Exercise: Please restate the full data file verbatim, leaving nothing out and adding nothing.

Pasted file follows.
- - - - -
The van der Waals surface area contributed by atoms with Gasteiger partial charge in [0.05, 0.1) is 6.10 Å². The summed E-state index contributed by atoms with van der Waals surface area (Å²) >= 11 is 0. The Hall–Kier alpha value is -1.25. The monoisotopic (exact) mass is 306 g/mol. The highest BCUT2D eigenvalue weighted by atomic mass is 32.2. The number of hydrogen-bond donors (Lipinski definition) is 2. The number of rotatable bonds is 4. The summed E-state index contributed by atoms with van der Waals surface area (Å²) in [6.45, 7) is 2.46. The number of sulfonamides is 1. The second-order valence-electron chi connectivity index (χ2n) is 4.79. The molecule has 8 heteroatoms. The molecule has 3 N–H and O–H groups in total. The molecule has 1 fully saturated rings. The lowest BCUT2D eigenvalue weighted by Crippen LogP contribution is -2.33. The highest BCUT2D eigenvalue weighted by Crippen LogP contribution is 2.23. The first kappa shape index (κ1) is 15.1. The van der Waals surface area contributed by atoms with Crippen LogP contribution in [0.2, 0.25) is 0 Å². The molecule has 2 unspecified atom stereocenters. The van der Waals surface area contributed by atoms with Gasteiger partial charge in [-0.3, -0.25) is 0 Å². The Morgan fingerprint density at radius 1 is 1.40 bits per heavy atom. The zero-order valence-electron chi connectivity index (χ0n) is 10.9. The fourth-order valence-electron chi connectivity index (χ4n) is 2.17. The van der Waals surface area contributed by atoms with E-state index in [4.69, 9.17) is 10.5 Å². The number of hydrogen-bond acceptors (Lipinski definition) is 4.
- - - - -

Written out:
The van der Waals surface area contributed by atoms with Gasteiger partial charge in [0.05, 0.1) is 6.10 Å². The summed E-state index contributed by atoms with van der Waals surface area (Å²) >= 11 is 0. The Hall–Kier alpha value is -1.25. The monoisotopic (exact) mass is 306 g/mol. The highest BCUT2D eigenvalue weighted by atomic mass is 32.2. The number of hydrogen-bond donors (Lipinski definition) is 2. The number of rotatable bonds is 4. The summed E-state index contributed by atoms with van der Waals surface area (Å²) in [6.45, 7) is 2.46. The number of sulfonamides is 1. The second-order valence-electron chi connectivity index (χ2n) is 4.79. The molecule has 8 heteroatoms. The molecule has 3 N–H and O–H groups in total. The molecule has 1 fully saturated rings. The lowest BCUT2D eigenvalue weighted by Crippen LogP contribution is -2.33. The highest BCUT2D eigenvalue weighted by Crippen LogP contribution is 2.23. The first kappa shape index (κ1) is 15.1. The van der Waals surface area contributed by atoms with Crippen LogP contribution in [0.2, 0.25) is 0 Å². The molecule has 2 unspecified atom stereocenters. The van der Waals surface area contributed by atoms with Gasteiger partial charge in [-0.3, -0.25) is 0 Å². The Morgan fingerprint density at radius 1 is 1.40 bits per heavy atom. The zero-order valence-electron chi connectivity index (χ0n) is 10.9. The fourth-order valence-electron chi connectivity index (χ4n) is 2.17. The van der Waals surface area contributed by atoms with E-state index in [4.69, 9.17) is 10.5 Å². The number of hydrogen-bond acceptors (Lipinski definition) is 4.